A mother's shorter height is associated with a reduced growth rate and a higher death rate for her children, among 54 low- to middle-income countries, according to a study in the April 21 issue of JAMA.

Researchers say the association suggests the presence of "an intergenerational transmission from mother's own nutrition, disease, and socioeconomic circumstances during her childhood to her offspring's health and mortality in their infancy and childhood."

Scientists investigated the potential long-term effects of maternal stature on offspring mortality, underweight, stunting, and wasting in infancy and early childhood. The study included an analysis of 109 Demographic and Health Surveys in 54 low- to middle-income countries, conducted between 1991 and 2008.

The study population consisted of a nationally representative cross-sectional sample of children ages 0 to 59 months born to mothers ages 15 to 49 years. Sample sizes were 2,661,519 (mortality), 587,096 (underweight), 558,347 (stunting), and 568,609 (wasting) children. The average response rate across surveys in the mortality data set was 92.8 percent.

Of the more than 2.6 million children in the study, 11.7 percent died before reaching 5 years of age. The prevalence of child mortality ranged from 24.7 percent in Niger to 3.3 percent in Jordan.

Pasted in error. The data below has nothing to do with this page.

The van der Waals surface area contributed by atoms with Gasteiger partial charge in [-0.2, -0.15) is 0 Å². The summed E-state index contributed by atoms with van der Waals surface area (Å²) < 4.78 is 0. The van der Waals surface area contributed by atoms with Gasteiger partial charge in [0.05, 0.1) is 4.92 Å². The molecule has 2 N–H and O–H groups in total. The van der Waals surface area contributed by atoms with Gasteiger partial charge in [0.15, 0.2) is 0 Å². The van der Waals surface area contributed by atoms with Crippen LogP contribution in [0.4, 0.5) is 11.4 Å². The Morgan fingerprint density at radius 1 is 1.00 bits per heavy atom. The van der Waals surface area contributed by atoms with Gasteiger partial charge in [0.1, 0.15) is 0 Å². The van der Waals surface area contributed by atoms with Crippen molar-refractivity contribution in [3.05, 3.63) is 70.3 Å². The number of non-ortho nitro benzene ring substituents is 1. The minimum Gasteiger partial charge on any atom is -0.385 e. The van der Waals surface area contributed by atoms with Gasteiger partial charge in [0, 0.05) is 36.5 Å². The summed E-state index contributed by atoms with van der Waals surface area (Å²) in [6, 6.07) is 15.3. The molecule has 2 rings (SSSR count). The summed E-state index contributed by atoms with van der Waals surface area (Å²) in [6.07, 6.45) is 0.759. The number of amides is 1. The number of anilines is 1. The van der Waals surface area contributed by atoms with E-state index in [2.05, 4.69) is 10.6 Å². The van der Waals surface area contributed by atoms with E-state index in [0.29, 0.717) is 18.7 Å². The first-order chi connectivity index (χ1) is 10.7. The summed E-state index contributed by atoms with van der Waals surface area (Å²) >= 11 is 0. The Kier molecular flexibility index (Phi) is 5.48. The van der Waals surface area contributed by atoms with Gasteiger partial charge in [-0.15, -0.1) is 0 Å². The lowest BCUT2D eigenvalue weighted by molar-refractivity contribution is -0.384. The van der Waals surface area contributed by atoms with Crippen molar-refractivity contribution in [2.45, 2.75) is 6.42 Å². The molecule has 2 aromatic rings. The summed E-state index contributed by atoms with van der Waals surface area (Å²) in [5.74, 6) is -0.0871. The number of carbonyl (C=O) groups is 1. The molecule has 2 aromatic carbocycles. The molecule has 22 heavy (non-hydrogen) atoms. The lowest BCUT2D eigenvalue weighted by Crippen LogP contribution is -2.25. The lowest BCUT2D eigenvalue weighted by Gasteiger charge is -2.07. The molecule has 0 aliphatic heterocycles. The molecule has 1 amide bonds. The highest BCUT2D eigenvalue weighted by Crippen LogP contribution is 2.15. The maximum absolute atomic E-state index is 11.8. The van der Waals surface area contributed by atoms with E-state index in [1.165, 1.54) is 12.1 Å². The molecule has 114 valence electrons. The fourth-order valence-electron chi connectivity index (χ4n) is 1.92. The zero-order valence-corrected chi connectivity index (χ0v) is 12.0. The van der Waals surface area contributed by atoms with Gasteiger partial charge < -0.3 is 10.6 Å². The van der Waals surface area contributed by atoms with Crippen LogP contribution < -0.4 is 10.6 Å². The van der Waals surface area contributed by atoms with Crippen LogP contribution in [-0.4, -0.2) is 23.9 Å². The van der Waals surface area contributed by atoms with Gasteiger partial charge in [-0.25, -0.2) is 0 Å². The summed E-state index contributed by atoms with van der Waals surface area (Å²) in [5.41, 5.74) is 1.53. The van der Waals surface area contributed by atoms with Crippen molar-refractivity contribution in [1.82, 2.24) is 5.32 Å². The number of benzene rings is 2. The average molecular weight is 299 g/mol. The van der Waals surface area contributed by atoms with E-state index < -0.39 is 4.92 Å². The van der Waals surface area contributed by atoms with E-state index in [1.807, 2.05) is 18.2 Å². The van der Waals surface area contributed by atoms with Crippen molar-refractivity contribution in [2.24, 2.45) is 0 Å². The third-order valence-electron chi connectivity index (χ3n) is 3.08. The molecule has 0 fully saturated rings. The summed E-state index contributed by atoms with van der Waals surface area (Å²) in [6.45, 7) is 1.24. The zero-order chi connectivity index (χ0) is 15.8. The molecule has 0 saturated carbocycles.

In adjusted models, a 0.4 inch increase in maternal height was associated with a decreased risk of offspring mortality, underweight, stunting, and wasting. Compared with the tallest mothers (5'3" or taller), each lower height category had substantially higher risk of child mortality, with children born to mothers of height shorter than 4'9" having an increased risk of death of nearly 40 percent. Mortality risk associated with increased height was decreased in 52 of 54 countries and was statistically significant in 46 of 54 countries.

"Underscoring the policy significance of this association, for child mortality, the effect of being in the lowest height category (relative to the tallest) was approximately 70 percent and 80 percent of the size of the effect of having no education or being in the poorest income quintile, respectively," the authors write.

"For childhood underweight and stunting, maternal height was the most important factor, with an effect size about twice that of being in the lowest education category and 1.5 times that of being in the poorest quintile."

Citation: Emre Özaltin, Kenneth Hill, S. V. Subramanian, Association of Maternal Stature With Offspring Mortality, Underweight, and Stunting in Low- to Middle-Income Countries', JAMA, April 2010, 303(15), 1507-1516